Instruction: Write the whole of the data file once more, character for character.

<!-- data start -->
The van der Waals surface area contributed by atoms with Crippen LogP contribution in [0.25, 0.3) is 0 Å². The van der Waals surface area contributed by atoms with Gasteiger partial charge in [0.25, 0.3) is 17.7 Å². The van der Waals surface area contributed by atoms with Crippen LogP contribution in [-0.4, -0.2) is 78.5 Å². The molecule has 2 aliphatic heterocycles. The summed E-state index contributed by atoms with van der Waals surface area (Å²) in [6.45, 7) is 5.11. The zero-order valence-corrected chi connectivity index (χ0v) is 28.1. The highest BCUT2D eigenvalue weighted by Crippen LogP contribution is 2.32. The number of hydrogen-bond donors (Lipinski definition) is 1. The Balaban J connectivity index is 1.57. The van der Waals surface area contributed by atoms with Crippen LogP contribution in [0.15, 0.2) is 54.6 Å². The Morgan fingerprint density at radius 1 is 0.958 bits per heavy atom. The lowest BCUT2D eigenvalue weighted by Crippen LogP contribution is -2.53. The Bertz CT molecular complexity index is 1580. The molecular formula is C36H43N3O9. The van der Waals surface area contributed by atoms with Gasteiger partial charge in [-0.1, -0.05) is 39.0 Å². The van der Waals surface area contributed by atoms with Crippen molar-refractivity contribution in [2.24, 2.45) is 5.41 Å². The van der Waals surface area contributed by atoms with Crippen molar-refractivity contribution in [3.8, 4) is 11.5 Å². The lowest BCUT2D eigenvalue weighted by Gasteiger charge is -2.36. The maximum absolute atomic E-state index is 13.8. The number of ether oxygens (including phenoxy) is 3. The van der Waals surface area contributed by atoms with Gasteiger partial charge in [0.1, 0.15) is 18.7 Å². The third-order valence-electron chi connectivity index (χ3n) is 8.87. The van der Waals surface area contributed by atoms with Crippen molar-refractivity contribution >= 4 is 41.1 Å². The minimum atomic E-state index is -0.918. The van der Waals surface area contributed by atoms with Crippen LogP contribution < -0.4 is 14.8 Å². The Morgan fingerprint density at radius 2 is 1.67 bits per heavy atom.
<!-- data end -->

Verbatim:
The van der Waals surface area contributed by atoms with Crippen LogP contribution in [0.25, 0.3) is 0 Å². The van der Waals surface area contributed by atoms with Gasteiger partial charge in [0.25, 0.3) is 17.7 Å². The van der Waals surface area contributed by atoms with Crippen LogP contribution in [-0.4, -0.2) is 78.5 Å². The molecule has 2 aliphatic heterocycles. The summed E-state index contributed by atoms with van der Waals surface area (Å²) in [6.45, 7) is 5.11. The zero-order valence-corrected chi connectivity index (χ0v) is 28.1. The highest BCUT2D eigenvalue weighted by Crippen LogP contribution is 2.32. The number of hydrogen-bond donors (Lipinski definition) is 1. The Balaban J connectivity index is 1.57. The van der Waals surface area contributed by atoms with Crippen LogP contribution in [0.15, 0.2) is 54.6 Å². The Morgan fingerprint density at radius 1 is 0.958 bits per heavy atom. The lowest BCUT2D eigenvalue weighted by Crippen LogP contribution is -2.53. The Bertz CT molecular complexity index is 1580. The molecular formula is C36H43N3O9. The van der Waals surface area contributed by atoms with Gasteiger partial charge in [-0.1, -0.05) is 39.0 Å². The van der Waals surface area contributed by atoms with Crippen molar-refractivity contribution in [2.24, 2.45) is 5.41 Å². The van der Waals surface area contributed by atoms with Crippen molar-refractivity contribution in [3.8, 4) is 11.5 Å². The lowest BCUT2D eigenvalue weighted by Gasteiger charge is -2.36. The maximum absolute atomic E-state index is 13.8. The number of ether oxygens (including phenoxy) is 3. The van der Waals surface area contributed by atoms with Gasteiger partial charge in [0.1, 0.15) is 18.7 Å². The third-order valence-electron chi connectivity index (χ3n) is 8.87. The van der Waals surface area contributed by atoms with Crippen molar-refractivity contribution >= 4 is 41.1 Å². The minimum atomic E-state index is -0.918. The van der Waals surface area contributed by atoms with Crippen LogP contribution < -0.4 is 14.8 Å². The Morgan fingerprint density at radius 2 is 1.67 bits per heavy atom.